The European Union (EU) has resumed funding to two prominent Palestinian human rights groups, more than a year after suspending support for six Palestinian organisations labelled terrorists by Israel.
Indicating that the Israeli claims are baseless, the European Commission – the EU's executive branch – sent letters to Al-Haq and the Palestinian Centre for Human Rights (PCHR). The two organisations were informed that their 13-month-long suspensions were lifted unconditionally and with immediate effect.
The PCHR and Al-Haq collect evidence of alleged Israeli crimes in the Occupied Palestinian Territories and have worked with the International Criminal Court (ICC) in The Hague in its investigation of alleged Israeli war crimes and crimes against humanity. All six groups which were banned by Israel believe they were targeted by the Apartheid State for their work with the ICC.
Announcing the resumption of funding, the Commission mentioned the results of a review conducted by the EU's European Anti-Fraud Office (OLAF), which it said found "no suspicions of irregularities and/or fraud" and "did not find sufficient ground to open an investigation".
OLAF's conclusion is one many had anticipated as several EU member states had previously dismissed Israel's "terrorism" label. Earlier this month EU diplomats also said that the evidence submitted by the Apartheid State "doesn't meet the required threshold of proof".
"The suspension has been lifted unconditionally and with immediate effect," Al-Haq said in a statement yesterday. "Since its imposition in May 2021, it was clear that the suspension was not prompted by any genuine concerns about the possible misuse of funding," the rights group continued. Al-Haq claimed that Israel had tried to "defame" the Palestinian groups in a politically motivated campaign to disrupt the work of civil society.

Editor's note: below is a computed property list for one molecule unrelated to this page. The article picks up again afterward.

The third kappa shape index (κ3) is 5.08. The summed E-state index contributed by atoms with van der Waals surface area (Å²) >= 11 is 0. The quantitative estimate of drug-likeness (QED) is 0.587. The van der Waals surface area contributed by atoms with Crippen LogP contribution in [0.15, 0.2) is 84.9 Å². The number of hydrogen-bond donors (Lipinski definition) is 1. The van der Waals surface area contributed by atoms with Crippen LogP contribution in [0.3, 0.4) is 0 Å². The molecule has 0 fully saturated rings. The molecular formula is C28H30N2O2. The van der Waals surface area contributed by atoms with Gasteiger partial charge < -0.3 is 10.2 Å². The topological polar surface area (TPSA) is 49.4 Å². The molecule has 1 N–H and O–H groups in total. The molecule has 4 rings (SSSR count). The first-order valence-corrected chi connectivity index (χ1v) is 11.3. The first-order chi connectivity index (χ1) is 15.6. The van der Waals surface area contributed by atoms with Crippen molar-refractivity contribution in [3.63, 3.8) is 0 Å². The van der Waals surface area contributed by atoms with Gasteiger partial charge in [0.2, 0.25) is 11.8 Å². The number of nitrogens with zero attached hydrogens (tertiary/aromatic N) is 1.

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"Due to our human rights work to hold Israel accountable for its grave and systematic violations against the Palestinian people, Al-Haq has been a long-time target of smear campaigns, intimidation and reprisals, including death threats," the rights group said.
"These tactics have been deployed to distract Al-Haq and to divert its resources from its core mission to promote human rights and accountability – in order to enable Israel to entrench its settler-colonial and apartheid regime in Palestine and against the Palestinian people as a whole."
Al-Haq warned of Israel's attempt to shrink civic space for human rights organisations and to silence human rights defenders in Palestine. The culmination of which, said Al-Haq, was Israel's decision in October 2021 to designate the rights group alongside five other leading Palestinian NGOs, terrorists.
The EU suspended its funding to Al-Haq and PCHR in May 2021. That month, European diplomats had received a classified Israeli intelligence dossier alleging that six prominent Palestine-based NGOs, including Al-Haq, were using EU money to fund the Popular Front for the Liberation of Palestine (PFLP). The Commission suspended its funding for the PCHR at the same time despite it not being one of the six NGOs mentioned. A few months later, in October 2021, Israel outlawed the six organisations.
The EU Commission was the only international actor which froze funds. However, several European countries, including Ireland, the Netherlands and Norway spoke out against the ban. "You have to look at the facts here," Dutch Foreign Minister Wopke Hoekstra said in May.
"There isn't a single European state — nor the United States — that has arrived at the same conclusions as has Israel. If there is proof, then we should see and we should review it. An accusation in and of itself cannot be sufficient for a country that subscribes to the rule of law," Hoekstra said.
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